1. Buses : A diesel catalyst can reduce up to 50% of the particulates emissions from a diesel vehicle. Early this year, we completed a 3-year trial with the Kowloon Motor Bus Company Ltd. to retrofit diesel catalysts onto in-use buses. The trial confirmed the effectiveness of diesel catalysts. Subsequently, the franchised bus companies have now agreed to retrofit some 2000 buses that do not meet the Euro II emission standards over the next 2 years.

    The Transport Department is rationalizing the number of bus stops to reduce congestion, improve traffic flow, and reduce pollution. The programme in Central, Wanchai and Causeway Bay has already resulted in 1,730 stops an hour being reduced in peak hours. It will be extended to Eastern, Kwun Tong, Yuen Long, Tsuen Wan and Tai Po in second half of 1999.

  2. Heavy Diesel Vehicles: To extend the retrofit of diesel catalysts to other heavy diesel vehicles, we will be launching a trial of diesel catalysts on 20 Government heavy diesel vehicles later this year. In collaboration with the Hong Kong Polytechnic University, the private sector will be encouraged to put up a similar number of diesel vehicles for trial for working out a retrofit programme for in-use vehicles.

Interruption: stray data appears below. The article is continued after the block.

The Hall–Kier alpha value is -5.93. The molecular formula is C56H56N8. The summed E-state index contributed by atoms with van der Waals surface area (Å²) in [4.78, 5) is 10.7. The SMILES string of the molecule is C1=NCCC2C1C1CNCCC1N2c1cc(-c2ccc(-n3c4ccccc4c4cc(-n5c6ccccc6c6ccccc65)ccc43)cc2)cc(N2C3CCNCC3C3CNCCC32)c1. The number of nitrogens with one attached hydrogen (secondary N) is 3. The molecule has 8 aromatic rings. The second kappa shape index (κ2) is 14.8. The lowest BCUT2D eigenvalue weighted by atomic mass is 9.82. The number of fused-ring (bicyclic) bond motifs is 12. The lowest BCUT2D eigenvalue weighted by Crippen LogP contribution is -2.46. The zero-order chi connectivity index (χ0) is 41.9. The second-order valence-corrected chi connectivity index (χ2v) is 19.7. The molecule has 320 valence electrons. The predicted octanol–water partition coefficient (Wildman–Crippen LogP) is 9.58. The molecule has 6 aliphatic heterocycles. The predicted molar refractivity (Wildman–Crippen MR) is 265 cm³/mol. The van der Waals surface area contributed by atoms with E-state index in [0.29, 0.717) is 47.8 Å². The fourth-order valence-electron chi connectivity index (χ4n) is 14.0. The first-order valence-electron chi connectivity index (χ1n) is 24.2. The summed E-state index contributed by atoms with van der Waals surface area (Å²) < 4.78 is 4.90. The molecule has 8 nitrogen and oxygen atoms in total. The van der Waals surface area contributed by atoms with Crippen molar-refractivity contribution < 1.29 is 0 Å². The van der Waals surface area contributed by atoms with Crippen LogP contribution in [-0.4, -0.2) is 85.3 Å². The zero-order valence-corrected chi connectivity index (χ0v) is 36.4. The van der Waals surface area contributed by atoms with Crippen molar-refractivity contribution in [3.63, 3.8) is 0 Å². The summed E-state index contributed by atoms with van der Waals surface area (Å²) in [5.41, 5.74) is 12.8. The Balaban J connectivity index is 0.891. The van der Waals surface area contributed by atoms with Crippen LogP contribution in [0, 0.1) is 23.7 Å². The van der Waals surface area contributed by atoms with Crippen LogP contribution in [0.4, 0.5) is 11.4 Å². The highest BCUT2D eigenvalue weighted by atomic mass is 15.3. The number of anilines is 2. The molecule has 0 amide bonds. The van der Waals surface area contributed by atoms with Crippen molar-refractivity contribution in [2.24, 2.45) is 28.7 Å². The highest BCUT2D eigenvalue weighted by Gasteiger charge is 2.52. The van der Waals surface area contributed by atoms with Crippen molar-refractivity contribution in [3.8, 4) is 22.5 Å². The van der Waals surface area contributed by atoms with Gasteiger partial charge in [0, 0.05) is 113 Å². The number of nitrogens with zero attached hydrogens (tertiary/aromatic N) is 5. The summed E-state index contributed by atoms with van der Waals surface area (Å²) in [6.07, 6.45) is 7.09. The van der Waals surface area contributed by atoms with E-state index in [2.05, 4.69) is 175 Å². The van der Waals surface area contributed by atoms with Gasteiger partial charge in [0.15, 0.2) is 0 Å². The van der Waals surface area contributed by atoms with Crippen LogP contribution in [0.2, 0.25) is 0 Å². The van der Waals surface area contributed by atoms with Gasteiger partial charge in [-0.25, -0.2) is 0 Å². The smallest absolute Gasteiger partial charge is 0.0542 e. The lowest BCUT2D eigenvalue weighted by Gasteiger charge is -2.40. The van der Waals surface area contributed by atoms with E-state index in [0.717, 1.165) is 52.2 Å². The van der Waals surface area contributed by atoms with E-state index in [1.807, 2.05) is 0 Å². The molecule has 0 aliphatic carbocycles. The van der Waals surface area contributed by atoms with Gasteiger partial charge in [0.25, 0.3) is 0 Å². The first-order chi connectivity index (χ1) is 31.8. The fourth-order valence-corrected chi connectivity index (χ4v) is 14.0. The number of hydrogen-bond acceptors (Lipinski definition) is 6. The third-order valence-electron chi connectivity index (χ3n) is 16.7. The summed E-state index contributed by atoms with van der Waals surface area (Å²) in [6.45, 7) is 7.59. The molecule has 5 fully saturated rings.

3. Light Diesel Vehicles: The Hong Kong Polytechnic University is developing low-cost particulate traps, which are capable of reducing about 20% of the particulates emissions from diesel vehicles up to 4 tonnes. We will support them to launch a trial of the trap on 60 light diesel vehicles including equal numbers of taxis, public light buses and light goods vehicles in this year, to identify whether they are viable under operating conditions in different categories of vehicle.

  4. Fuels: Using ultra-low sulphur diesel fuel can help reduce about 10% of the particulates and Nitrogen oxides emissions and about 90% of the sulphur dioxide emissions from a diesel vehicle. We are seeking to introduce ultra-low sulphur diesel, initially for the franchised bus fleet.

    We will work with industry to upgrade the standard of industrial diesel from 0.5% to 0.05% in sulphur content, to match that for vehicle fuel.

  5. Enforcement: The Police and the Environmental Protection Department are stepping up their street enforcement programme against smoky vehicles.

    The Environmental Protection Department will expand its smoky vehicle spotter scheme by 300 spotters this year and is working to introduce an advanced smoke test (by means of a dynamometer) for light diesel vehicles up to 5.5 tonnes in this September. The dynamometer smoke test will be extended to larger diesel vehicles in 2000.

    The Customs and Excise Department is increasing enforcement against vehicles using illegal motor fuel and against suppliers of illegal fuel.

  6. Education: As cleaning up the air involves everybody, we are now distributing a booklet explaining the air pollution problems and the control measures in force; a pamphlet on how individuals and different groups can help clean the air; and a pamphlet on eco-driving techniques. They have been sent to Members earlier.